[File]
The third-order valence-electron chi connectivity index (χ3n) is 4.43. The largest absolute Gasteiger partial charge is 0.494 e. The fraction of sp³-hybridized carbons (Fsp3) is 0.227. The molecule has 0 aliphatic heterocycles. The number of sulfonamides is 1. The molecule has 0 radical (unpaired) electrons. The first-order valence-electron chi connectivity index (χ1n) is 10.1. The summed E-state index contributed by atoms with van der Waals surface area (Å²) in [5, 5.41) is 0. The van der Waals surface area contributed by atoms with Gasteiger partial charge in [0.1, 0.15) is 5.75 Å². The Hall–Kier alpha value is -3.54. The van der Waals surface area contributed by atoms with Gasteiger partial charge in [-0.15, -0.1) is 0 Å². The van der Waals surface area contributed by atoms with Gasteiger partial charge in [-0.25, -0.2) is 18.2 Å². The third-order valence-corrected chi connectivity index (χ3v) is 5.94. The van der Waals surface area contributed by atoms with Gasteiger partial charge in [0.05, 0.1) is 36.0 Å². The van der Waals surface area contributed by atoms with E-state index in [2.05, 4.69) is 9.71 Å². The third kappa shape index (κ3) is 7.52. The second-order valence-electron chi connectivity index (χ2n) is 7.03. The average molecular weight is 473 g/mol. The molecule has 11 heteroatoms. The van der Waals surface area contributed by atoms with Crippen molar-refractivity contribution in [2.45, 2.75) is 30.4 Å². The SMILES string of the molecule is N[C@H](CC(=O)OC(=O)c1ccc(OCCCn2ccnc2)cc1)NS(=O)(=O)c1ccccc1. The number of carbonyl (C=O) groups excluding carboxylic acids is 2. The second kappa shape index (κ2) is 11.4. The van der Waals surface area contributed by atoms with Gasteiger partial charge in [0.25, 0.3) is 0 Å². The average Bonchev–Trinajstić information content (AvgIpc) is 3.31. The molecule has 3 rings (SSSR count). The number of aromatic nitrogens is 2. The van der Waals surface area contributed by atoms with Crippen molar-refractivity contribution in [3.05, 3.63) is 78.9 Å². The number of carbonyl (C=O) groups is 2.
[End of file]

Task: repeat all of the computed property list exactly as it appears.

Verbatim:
The third-order valence-electron chi connectivity index (χ3n) is 4.43. The largest absolute Gasteiger partial charge is 0.494 e. The fraction of sp³-hybridized carbons (Fsp3) is 0.227. The molecule has 0 aliphatic heterocycles. The number of sulfonamides is 1. The molecule has 0 radical (unpaired) electrons. The first-order valence-electron chi connectivity index (χ1n) is 10.1. The summed E-state index contributed by atoms with van der Waals surface area (Å²) in [5, 5.41) is 0. The van der Waals surface area contributed by atoms with Gasteiger partial charge in [0.1, 0.15) is 5.75 Å². The Hall–Kier alpha value is -3.54. The van der Waals surface area contributed by atoms with Gasteiger partial charge in [-0.15, -0.1) is 0 Å². The van der Waals surface area contributed by atoms with Gasteiger partial charge in [-0.25, -0.2) is 18.2 Å². The third-order valence-corrected chi connectivity index (χ3v) is 5.94. The van der Waals surface area contributed by atoms with Gasteiger partial charge in [0.05, 0.1) is 36.0 Å². The van der Waals surface area contributed by atoms with E-state index in [2.05, 4.69) is 9.71 Å². The third kappa shape index (κ3) is 7.52. The second-order valence-electron chi connectivity index (χ2n) is 7.03. The average molecular weight is 473 g/mol. The molecule has 11 heteroatoms. The van der Waals surface area contributed by atoms with Crippen molar-refractivity contribution in [2.45, 2.75) is 30.4 Å². The SMILES string of the molecule is N[C@H](CC(=O)OC(=O)c1ccc(OCCCn2ccnc2)cc1)NS(=O)(=O)c1ccccc1. The number of carbonyl (C=O) groups excluding carboxylic acids is 2. The second kappa shape index (κ2) is 11.4. The van der Waals surface area contributed by atoms with Gasteiger partial charge in [0.25, 0.3) is 0 Å². The average Bonchev–Trinajstić information content (AvgIpc) is 3.31. The molecule has 3 rings (SSSR count). The number of aromatic nitrogens is 2. The van der Waals surface area contributed by atoms with Crippen molar-refractivity contribution in [3.05, 3.63) is 78.9 Å². The number of carbonyl (C=O) groups is 2.